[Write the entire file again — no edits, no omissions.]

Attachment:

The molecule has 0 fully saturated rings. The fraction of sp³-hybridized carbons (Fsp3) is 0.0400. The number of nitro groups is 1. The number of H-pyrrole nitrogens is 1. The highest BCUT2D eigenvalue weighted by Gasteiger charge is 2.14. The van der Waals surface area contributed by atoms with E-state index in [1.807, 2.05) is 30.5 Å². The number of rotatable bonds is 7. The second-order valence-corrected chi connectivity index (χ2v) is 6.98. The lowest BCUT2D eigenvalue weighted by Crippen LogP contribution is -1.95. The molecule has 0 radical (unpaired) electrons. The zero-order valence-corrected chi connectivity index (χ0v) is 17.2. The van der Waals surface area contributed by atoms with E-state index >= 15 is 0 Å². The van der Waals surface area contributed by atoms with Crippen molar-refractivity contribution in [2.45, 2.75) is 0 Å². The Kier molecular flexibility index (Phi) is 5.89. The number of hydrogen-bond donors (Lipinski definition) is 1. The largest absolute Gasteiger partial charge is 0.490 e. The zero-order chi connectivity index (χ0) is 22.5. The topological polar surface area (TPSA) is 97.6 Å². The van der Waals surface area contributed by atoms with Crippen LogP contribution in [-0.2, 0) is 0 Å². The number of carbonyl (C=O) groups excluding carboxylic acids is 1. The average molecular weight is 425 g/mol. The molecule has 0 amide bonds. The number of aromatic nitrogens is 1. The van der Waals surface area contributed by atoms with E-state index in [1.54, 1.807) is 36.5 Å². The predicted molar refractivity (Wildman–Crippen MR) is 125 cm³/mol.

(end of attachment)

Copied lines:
The molecule has 0 fully saturated rings. The fraction of sp³-hybridized carbons (Fsp3) is 0.0400. The number of nitro groups is 1. The number of H-pyrrole nitrogens is 1. The highest BCUT2D eigenvalue weighted by Gasteiger charge is 2.14. The van der Waals surface area contributed by atoms with E-state index in [1.807, 2.05) is 30.5 Å². The number of rotatable bonds is 7. The second-order valence-corrected chi connectivity index (χ2v) is 6.98. The lowest BCUT2D eigenvalue weighted by Crippen LogP contribution is -1.95. The molecule has 0 radical (unpaired) electrons. The zero-order valence-corrected chi connectivity index (χ0v) is 17.2. The van der Waals surface area contributed by atoms with E-state index >= 15 is 0 Å². The van der Waals surface area contributed by atoms with Crippen molar-refractivity contribution in [2.45, 2.75) is 0 Å². The Kier molecular flexibility index (Phi) is 5.89. The number of hydrogen-bond donors (Lipinski definition) is 1. The largest absolute Gasteiger partial charge is 0.490 e. The zero-order chi connectivity index (χ0) is 22.5. The topological polar surface area (TPSA) is 97.6 Å². The van der Waals surface area contributed by atoms with Crippen LogP contribution in [-0.2, 0) is 0 Å². The number of carbonyl (C=O) groups excluding carboxylic acids is 1. The average molecular weight is 425 g/mol. The molecule has 0 amide bonds. The number of aromatic nitrogens is 1. The van der Waals surface area contributed by atoms with E-state index in [1.54, 1.807) is 36.5 Å². The predicted molar refractivity (Wildman–Crippen MR) is 125 cm³/mol.